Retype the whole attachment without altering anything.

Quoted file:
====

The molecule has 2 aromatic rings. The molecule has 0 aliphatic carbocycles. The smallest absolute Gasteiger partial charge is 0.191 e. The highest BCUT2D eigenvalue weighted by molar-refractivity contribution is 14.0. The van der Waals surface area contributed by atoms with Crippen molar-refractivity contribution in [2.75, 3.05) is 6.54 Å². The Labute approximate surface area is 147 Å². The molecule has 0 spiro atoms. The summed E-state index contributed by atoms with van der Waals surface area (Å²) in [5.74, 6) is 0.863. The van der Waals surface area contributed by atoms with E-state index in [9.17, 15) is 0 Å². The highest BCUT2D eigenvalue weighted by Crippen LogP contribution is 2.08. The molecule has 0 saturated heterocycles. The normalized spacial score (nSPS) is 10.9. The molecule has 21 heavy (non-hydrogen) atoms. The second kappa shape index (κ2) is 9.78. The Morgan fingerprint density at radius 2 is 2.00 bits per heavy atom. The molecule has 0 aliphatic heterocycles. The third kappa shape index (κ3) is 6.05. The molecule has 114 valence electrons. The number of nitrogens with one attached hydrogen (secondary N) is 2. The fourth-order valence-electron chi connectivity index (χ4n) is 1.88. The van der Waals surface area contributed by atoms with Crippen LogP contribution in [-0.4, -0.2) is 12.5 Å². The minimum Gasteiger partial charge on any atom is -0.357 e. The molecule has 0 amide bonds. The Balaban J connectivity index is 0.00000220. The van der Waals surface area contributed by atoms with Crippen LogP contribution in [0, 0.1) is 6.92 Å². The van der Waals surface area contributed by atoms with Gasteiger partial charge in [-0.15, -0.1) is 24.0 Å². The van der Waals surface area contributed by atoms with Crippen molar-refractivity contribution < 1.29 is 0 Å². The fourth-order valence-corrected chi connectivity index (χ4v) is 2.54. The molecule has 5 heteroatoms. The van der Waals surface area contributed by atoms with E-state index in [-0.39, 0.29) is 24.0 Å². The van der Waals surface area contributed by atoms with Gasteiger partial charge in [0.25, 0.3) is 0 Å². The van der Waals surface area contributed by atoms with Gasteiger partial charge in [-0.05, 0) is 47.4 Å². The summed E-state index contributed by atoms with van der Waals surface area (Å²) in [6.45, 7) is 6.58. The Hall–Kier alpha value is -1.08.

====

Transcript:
The molecule has 2 aromatic rings. The molecule has 0 aliphatic carbocycles. The smallest absolute Gasteiger partial charge is 0.191 e. The highest BCUT2D eigenvalue weighted by molar-refractivity contribution is 14.0. The van der Waals surface area contributed by atoms with Crippen molar-refractivity contribution in [2.75, 3.05) is 6.54 Å². The Labute approximate surface area is 147 Å². The molecule has 0 spiro atoms. The summed E-state index contributed by atoms with van der Waals surface area (Å²) in [5.74, 6) is 0.863. The van der Waals surface area contributed by atoms with E-state index in [9.17, 15) is 0 Å². The highest BCUT2D eigenvalue weighted by Crippen LogP contribution is 2.08. The molecule has 0 saturated heterocycles. The normalized spacial score (nSPS) is 10.9. The molecule has 21 heavy (non-hydrogen) atoms. The second kappa shape index (κ2) is 9.78. The Morgan fingerprint density at radius 2 is 2.00 bits per heavy atom. The molecule has 0 aliphatic heterocycles. The third kappa shape index (κ3) is 6.05. The molecule has 114 valence electrons. The number of nitrogens with one attached hydrogen (secondary N) is 2. The fourth-order valence-electron chi connectivity index (χ4n) is 1.88. The van der Waals surface area contributed by atoms with Crippen LogP contribution in [-0.4, -0.2) is 12.5 Å². The minimum Gasteiger partial charge on any atom is -0.357 e. The molecule has 0 amide bonds. The Balaban J connectivity index is 0.00000220. The van der Waals surface area contributed by atoms with Crippen LogP contribution in [0, 0.1) is 6.92 Å². The van der Waals surface area contributed by atoms with Gasteiger partial charge in [-0.15, -0.1) is 24.0 Å². The van der Waals surface area contributed by atoms with Crippen molar-refractivity contribution < 1.29 is 0 Å². The fourth-order valence-corrected chi connectivity index (χ4v) is 2.54. The molecule has 5 heteroatoms. The van der Waals surface area contributed by atoms with E-state index in [-0.39, 0.29) is 24.0 Å². The van der Waals surface area contributed by atoms with Gasteiger partial charge in [0.25, 0.3) is 0 Å². The van der Waals surface area contributed by atoms with Gasteiger partial charge in [-0.05, 0) is 47.4 Å². The summed E-state index contributed by atoms with van der Waals surface area (Å²) in [6.45, 7) is 6.58. The Hall–Kier alpha value is -1.08.